Quantum Science and Research in the Last Decade Has Set the Stage to Change the Direction of History
How The 2010s Changed Physics Forever
Excerpts and salient points ~
+ These quantum devices were famously proposed by Richard Feynman in 1981. They’re intended to solve certain problems that regular computers can’t using the weird, subverted probability mathematics of atoms, rather than regular logic. Specifically, scientists hope they may one day simulate the behaviour of molecules or run certain complex algorithms using the new mathematical tweaks. Basically, it’s as if these machines just generate probability distributions from flipping coins that can be nudged in midair by pulses of energy, and unlike the regular rules of probability, these quantum probabilities can have negative signs when you add the “coins” together, leading to more complex probability distributions than regular flipped coins would have.
This decade also kicked off a new era in technology based on the quirks of particle physics—like quantum computers. “I think this decade is definitely the one where quantum computer turned from science fiction into something that looks like it’s going to become real,” Peter Shor, MIT mathematician behind Shor’s factoring algorithm, told Gizmodo.
+ It was only 2007 when physicists at Yale invented the “transmon qubit,” a loop of superconducting wire that acts as an artificial atom and the smallest unit of quantum computing. Today, IBM and Google have both developed 50-plus qubit machines that are starting to show speedups over the abilities of classical computers for certain problems. Meanwhile, other companies have debuted similar-sized devices based on atoms held in place by lasers. A whole ecosystem of startups offering software tools or hardware components for these machines has grown as well.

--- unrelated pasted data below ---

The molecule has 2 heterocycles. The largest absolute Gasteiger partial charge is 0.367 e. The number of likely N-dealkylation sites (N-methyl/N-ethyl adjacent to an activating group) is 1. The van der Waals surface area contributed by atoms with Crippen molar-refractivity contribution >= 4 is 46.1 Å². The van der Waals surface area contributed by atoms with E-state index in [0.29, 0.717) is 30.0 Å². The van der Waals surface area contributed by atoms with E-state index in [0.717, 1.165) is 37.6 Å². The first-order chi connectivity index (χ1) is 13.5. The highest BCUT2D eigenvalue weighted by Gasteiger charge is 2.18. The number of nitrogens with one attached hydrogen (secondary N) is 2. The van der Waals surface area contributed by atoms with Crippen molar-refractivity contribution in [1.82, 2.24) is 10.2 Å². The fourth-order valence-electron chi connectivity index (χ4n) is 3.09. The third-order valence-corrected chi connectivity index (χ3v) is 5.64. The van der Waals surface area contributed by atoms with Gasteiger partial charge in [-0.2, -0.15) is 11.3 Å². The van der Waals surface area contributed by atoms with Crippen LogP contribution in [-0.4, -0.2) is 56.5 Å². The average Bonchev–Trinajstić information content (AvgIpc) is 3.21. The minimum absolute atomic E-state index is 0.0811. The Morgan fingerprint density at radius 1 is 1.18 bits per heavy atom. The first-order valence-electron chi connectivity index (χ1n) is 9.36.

+ It may be decades before these machines offer any advantages over classical computers aside from being fancy random number generators. They’re incredibly difficult to control before losing their qunatumness from stray vibrations or radiation of the outside world. They might still deliver the wrong results—a zero in a binary string when it should have spat out a one, for example. Researchers are now working to implement error correction, combining multiple qubits together to create a mega, “logical” qubit that’s not prone to error. A truly “fault-tolerant” universal quantum computer that physicists dream of might require millions of qubits to realise its full potential.
+ This decade, scientists have also incorporated the weirdness of quantum mechanics into new sensing technology, and scientists in China launched a satellite that used the mathematics of quantum mechanics to encrypt a video call between China and Austria. Moving beyond quantum into materials science, researchers may have created the first material that conducts electricity without resistance at nearly room temperature—another discovery decades in the making. And just last year, scientists discovered that they could switch superconductivity on and off in two sheets of graphene with just a twist, a discovery that has generated a deluge of followup work in two-dimensional systems ever since.
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